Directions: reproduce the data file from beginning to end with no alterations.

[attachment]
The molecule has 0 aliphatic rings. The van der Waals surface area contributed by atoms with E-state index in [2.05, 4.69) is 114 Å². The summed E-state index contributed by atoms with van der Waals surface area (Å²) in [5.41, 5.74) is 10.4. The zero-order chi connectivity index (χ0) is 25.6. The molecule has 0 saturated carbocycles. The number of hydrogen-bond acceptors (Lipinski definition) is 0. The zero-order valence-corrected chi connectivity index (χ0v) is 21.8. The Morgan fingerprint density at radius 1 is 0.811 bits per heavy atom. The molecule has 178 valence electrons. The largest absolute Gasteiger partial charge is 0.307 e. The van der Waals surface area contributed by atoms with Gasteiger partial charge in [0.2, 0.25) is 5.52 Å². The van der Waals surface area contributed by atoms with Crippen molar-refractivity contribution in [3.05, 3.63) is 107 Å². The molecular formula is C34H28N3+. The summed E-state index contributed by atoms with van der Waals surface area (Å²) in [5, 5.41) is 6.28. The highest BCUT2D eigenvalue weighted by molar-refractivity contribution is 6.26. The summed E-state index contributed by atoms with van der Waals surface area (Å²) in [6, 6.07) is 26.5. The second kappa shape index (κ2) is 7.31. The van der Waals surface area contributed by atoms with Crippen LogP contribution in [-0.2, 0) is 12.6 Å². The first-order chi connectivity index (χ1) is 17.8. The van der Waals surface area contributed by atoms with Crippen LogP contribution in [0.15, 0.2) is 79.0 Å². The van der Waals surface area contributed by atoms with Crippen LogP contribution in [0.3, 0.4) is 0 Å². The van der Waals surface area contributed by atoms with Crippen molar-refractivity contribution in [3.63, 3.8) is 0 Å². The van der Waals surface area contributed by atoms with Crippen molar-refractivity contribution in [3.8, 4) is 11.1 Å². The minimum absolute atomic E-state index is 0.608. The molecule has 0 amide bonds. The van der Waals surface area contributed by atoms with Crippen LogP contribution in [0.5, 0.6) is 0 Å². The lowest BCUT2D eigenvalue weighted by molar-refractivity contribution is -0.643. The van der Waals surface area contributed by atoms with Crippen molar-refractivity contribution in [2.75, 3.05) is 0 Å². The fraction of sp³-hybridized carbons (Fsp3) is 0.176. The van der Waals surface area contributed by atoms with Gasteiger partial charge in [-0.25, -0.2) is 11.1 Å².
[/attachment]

The molecule has 0 aliphatic rings. The van der Waals surface area contributed by atoms with E-state index in [2.05, 4.69) is 114 Å². The summed E-state index contributed by atoms with van der Waals surface area (Å²) in [5.41, 5.74) is 10.4. The zero-order chi connectivity index (χ0) is 25.6. The molecule has 0 saturated carbocycles. The number of hydrogen-bond acceptors (Lipinski definition) is 0. The zero-order valence-corrected chi connectivity index (χ0v) is 21.8. The Morgan fingerprint density at radius 1 is 0.811 bits per heavy atom. The molecule has 178 valence electrons. The largest absolute Gasteiger partial charge is 0.307 e. The van der Waals surface area contributed by atoms with Gasteiger partial charge in [0.2, 0.25) is 5.52 Å². The van der Waals surface area contributed by atoms with Crippen molar-refractivity contribution in [3.05, 3.63) is 107 Å². The molecular formula is C34H28N3+. The summed E-state index contributed by atoms with van der Waals surface area (Å²) in [5, 5.41) is 6.28. The highest BCUT2D eigenvalue weighted by molar-refractivity contribution is 6.26. The summed E-state index contributed by atoms with van der Waals surface area (Å²) in [6, 6.07) is 26.5. The second kappa shape index (κ2) is 7.31. The van der Waals surface area contributed by atoms with Crippen LogP contribution in [-0.2, 0) is 12.6 Å². The first-order chi connectivity index (χ1) is 17.8. The van der Waals surface area contributed by atoms with Crippen LogP contribution in [0.15, 0.2) is 79.0 Å². The van der Waals surface area contributed by atoms with Crippen LogP contribution in [0.3, 0.4) is 0 Å². The van der Waals surface area contributed by atoms with Crippen molar-refractivity contribution in [3.63, 3.8) is 0 Å². The van der Waals surface area contributed by atoms with Crippen molar-refractivity contribution in [3.8, 4) is 11.1 Å². The minimum absolute atomic E-state index is 0.608. The molecule has 0 amide bonds. The van der Waals surface area contributed by atoms with Crippen LogP contribution in [0.5, 0.6) is 0 Å². The lowest BCUT2D eigenvalue weighted by molar-refractivity contribution is -0.643. The van der Waals surface area contributed by atoms with Crippen molar-refractivity contribution in [2.75, 3.05) is 0 Å². The fraction of sp³-hybridized carbons (Fsp3) is 0.176. The van der Waals surface area contributed by atoms with Gasteiger partial charge in [-0.25, -0.2) is 11.1 Å².